Hackers can get into your Android smartphones just via a text message: Report

The security flaw was found in Samsung, Huawei, LG, Sony and other Android-based smartphones

A new security flaw in Android smartphones has come into light recently that makes users vulnerable to hackers. This exploit allows them to enter smartphones just by using a text message.

The flaw was reported by Check Point Research to exist in the Android mobile operating system of brands such as Samsung, Huawei, LG, Sony and others. It's being called a case of "advanced phishing attack".

How does it work? Let's take a deep dive.

As per the report, the affected smartphones use over-the-air (OTA) provisioning through which network operators send network-specific settings when a new phone joins the network. Although the report states that the industry standard for OTA provisioning, the Open Mobile Alliance Client Provisioning (OMA CP), includes only limited authentication methods, the thing is remote agents can still take advantage here. They can send a deceptive OMA CP message to users and once the user accepts it, it can be dangerous since it could route their internet traffic to the hacker's proxy server.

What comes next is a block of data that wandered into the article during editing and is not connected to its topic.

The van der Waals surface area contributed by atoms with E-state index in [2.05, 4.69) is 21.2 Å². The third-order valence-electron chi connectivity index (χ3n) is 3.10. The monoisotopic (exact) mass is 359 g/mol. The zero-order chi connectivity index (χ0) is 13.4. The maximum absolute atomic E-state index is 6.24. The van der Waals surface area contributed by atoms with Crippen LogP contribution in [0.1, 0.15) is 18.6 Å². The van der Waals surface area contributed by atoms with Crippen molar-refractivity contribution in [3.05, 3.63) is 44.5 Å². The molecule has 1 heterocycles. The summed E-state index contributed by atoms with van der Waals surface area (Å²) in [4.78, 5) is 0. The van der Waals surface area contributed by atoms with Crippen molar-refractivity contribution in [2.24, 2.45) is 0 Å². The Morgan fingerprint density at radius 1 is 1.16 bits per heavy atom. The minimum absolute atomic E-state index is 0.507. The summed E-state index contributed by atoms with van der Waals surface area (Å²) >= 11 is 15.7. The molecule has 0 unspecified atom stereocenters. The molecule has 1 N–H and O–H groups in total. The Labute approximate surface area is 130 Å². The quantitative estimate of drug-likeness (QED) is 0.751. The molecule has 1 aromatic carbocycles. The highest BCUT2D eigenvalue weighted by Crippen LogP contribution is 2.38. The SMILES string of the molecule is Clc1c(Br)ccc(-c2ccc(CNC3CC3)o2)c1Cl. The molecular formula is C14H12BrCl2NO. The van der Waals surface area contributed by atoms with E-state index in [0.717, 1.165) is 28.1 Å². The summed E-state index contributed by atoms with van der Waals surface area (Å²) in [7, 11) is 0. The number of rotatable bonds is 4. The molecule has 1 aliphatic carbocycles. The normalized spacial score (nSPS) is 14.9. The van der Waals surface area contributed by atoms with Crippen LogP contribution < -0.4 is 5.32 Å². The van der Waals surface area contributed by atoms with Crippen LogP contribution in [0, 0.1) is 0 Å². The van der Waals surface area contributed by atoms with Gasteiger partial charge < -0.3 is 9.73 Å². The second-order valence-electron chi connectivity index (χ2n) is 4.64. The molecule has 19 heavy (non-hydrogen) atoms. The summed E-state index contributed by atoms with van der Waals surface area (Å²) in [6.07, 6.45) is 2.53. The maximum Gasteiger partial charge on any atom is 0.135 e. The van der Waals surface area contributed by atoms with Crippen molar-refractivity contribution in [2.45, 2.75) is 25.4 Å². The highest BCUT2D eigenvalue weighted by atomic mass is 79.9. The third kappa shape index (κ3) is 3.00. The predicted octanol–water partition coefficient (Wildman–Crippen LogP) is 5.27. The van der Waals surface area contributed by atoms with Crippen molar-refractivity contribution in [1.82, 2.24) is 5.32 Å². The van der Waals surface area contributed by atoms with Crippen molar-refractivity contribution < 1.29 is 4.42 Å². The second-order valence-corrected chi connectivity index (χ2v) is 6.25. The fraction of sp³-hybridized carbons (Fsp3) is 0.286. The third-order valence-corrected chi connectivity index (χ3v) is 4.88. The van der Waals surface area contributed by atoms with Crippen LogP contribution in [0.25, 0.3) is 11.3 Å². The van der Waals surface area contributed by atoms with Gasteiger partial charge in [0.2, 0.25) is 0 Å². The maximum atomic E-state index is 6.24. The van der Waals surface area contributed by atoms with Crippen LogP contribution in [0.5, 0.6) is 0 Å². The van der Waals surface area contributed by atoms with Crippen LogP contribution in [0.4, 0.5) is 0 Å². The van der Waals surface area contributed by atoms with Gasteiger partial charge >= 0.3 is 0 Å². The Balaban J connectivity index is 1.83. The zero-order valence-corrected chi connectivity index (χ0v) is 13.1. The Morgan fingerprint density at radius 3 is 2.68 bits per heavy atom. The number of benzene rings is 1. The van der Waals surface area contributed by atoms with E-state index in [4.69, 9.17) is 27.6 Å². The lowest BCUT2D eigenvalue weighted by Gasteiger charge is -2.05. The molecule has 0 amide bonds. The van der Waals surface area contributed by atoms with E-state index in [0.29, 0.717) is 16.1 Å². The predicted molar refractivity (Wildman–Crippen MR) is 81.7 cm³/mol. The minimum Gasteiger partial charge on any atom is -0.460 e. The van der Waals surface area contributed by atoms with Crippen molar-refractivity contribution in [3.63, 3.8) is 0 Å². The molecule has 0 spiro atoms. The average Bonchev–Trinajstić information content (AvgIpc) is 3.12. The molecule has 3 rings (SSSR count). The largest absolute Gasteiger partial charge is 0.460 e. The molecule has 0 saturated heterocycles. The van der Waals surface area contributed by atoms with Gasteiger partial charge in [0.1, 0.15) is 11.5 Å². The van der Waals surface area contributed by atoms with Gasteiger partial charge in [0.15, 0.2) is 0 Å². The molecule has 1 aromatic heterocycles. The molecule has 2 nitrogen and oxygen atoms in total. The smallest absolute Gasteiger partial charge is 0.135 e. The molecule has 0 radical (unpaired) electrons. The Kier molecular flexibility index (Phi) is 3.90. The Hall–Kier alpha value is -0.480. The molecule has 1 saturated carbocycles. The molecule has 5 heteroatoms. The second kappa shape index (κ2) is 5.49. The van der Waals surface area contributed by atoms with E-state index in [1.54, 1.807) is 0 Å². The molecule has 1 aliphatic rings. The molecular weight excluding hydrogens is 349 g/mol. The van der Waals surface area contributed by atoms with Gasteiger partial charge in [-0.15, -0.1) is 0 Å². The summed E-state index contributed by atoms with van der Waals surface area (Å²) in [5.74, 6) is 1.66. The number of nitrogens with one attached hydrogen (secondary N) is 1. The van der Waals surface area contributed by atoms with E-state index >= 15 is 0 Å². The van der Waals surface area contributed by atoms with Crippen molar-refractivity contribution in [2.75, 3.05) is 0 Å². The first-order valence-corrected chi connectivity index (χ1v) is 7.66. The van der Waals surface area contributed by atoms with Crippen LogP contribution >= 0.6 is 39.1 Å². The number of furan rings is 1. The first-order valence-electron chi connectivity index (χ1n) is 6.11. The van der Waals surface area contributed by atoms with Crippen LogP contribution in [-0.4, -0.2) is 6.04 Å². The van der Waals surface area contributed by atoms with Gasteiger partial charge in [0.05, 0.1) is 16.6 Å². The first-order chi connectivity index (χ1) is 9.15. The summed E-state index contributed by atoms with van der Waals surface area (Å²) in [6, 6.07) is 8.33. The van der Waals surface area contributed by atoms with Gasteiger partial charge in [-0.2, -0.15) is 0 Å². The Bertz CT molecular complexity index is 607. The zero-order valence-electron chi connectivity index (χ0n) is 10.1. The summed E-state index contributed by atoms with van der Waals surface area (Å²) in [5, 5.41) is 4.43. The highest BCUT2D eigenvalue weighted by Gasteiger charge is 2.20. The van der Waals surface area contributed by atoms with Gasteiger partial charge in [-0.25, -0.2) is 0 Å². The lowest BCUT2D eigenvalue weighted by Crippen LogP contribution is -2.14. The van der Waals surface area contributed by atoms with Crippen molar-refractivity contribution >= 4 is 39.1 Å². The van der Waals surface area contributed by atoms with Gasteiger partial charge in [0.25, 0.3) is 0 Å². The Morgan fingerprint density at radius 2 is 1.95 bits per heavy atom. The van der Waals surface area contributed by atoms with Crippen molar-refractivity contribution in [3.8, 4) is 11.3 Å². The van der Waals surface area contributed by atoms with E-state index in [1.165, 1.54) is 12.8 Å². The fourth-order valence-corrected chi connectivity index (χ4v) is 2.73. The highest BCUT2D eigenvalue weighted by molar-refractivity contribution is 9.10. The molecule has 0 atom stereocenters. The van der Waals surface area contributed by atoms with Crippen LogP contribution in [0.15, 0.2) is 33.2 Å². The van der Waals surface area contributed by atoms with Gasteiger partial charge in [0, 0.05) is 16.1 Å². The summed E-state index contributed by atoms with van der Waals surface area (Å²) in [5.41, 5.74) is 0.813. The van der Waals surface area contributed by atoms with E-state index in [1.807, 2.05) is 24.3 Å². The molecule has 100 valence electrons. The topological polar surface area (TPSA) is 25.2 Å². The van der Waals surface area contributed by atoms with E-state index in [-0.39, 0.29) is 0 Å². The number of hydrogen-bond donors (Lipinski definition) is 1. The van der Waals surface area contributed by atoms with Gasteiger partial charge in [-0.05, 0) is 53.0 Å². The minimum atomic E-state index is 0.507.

Hackers can get into your Android smartphones just via a text message: Report

Image: Pixabay

The report also reveals that Samsung devices are the most vulnerable to such tricks as they do not have an authenticity check for senders of OMA CP messages. Once the hacker sends the OMA CP message and if the user unknowingly accepts it, any malicious software can be installed on the device.

On the other hand, other brands such as Huawei, LG and Sony phones do have a proper authentication process but still, hackers just need an International Mobile Subscriber Identity (IMSI) of the recipient to verify their identity. And how difficult is it to get this IMSI ID? Not much.

Hackers can get the IMSI ID in a lot of ways that include making an Android app that gets access to the users' IMSI ID once it is installed in the device.

The report says that it isn't necessary for a hacker to get the IMSI ID. They can even take the other way around. They can send a text message as a network operator and ask the users to accept a "pin-protected OMA CP message". Once the user enters the given pin as asked, it will automatically let the hacker install any malicious software.

As per the report, LG acknowledged this flaw and released a fix and Huawei is also expected to introduce a fix to this issue in its upcoming Mate series or P series. On the other hand, Sony did not acknowledge this security flaw yet.

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